37. chris,

    No harm done. I can’t argue/discuss/debate with you when you’re just expressing an opinion without even first looking at the subject at hand.

    First, although plagiarizing one book is bad enough, it isn’t a few sentences, it’s 12 books and counting in the course of 20 years. Second, they aren’t just “research” books (which was her initial defense), one of them is a Pulitzer Prize winning novel. Third, the sentence-thefts are actually more of wholesale paragraphs-lifting, with one or two word changes.

    These paragraphs have amounted to 48 pages in a PDF file you can view here:

    http://smartbitchestrashybooks.files.wordpress.com/2008/01/cassieedwards-1-13.pdf

    Are you saying that this is minor?

    I can see how this can be of no interest to those who don’t care, but to dismiss it solely because of the genre (not you, but Ned did) reeks of a prejudice that I, as a writer, have to speak against.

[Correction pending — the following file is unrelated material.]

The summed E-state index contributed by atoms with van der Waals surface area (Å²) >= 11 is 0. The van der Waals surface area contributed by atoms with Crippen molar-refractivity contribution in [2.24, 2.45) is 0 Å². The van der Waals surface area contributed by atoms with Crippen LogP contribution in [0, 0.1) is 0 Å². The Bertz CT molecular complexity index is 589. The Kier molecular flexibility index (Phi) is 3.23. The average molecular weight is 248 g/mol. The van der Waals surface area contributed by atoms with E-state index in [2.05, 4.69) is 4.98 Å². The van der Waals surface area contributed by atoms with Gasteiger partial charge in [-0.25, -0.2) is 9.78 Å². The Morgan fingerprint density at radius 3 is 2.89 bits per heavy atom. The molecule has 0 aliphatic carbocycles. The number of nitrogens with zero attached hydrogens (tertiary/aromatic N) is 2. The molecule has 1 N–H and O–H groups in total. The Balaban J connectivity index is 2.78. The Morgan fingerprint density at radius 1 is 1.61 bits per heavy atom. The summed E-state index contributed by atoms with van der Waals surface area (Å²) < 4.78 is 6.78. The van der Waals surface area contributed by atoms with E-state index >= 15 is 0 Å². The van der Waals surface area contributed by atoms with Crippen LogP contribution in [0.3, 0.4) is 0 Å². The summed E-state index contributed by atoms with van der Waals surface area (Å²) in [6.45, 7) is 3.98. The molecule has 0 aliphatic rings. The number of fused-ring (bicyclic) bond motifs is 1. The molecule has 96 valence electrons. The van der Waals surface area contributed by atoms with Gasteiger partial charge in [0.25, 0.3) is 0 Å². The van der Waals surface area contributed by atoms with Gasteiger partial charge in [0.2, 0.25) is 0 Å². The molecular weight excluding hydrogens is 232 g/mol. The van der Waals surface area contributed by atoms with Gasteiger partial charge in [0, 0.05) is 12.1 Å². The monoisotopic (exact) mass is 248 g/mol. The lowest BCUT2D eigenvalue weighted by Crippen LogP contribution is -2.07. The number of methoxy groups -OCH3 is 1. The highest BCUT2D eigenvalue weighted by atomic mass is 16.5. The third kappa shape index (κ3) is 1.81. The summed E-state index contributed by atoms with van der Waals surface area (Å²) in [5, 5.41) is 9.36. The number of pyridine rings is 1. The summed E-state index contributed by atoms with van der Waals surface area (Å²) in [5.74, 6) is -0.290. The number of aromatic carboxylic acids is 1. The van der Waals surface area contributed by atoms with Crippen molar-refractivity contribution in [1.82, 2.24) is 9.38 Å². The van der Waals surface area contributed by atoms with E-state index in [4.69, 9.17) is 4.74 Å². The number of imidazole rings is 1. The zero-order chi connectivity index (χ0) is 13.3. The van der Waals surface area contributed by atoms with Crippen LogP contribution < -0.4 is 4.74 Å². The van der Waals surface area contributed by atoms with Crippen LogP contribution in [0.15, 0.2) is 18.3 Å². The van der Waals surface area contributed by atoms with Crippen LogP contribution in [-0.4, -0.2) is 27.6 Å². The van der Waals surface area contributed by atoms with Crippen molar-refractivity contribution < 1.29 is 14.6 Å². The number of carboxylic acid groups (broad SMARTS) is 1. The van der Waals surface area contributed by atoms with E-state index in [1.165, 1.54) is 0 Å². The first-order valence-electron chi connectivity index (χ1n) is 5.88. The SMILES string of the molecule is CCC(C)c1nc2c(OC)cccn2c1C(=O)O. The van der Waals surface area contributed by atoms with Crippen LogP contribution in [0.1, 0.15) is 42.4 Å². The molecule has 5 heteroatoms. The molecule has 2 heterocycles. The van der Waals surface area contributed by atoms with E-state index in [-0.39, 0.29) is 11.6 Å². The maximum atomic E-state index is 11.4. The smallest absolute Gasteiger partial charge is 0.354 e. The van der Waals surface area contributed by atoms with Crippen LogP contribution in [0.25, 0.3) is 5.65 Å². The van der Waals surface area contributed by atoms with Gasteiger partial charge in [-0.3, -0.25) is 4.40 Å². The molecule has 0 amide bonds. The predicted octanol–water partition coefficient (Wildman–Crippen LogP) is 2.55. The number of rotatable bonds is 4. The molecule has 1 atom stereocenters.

And oh, yes, I know my examples were extremist, but I had to think of an extreme case of thievery and crime that might tug at Ned’s moral compass. The nuking–ah well, that’s the microwaved coffee speaking. I apologize for that.

  38. “…just rather explicitly stated that romance writing is the warm, shallow, yellow-tinged end of the publishing pool…”

    Hey, I thought that was the description of SF (he said, casting his eyes on his shelves upon shelves of books in that genre)!

  39. Wikipaedia is the one that anyone can go in and edit right? well, wouldn’t you wonder about the accuracy of Ms Edwards little bio, and I did see one of her books the other day, it was in the bargain bin.

  40. S Andrew Swann said
    All I hear when people go on like this is that kid from the Princess Bride movie whining, “Is this a kissing book?”

    OK. So I have to admit I do that all the time–to books and movies. But I know very well that just because it isn’t to my taste doesn’t mean it isn’t good. (After all, I thought the movie “Sin City” was very good, but I didn’t like it at all.)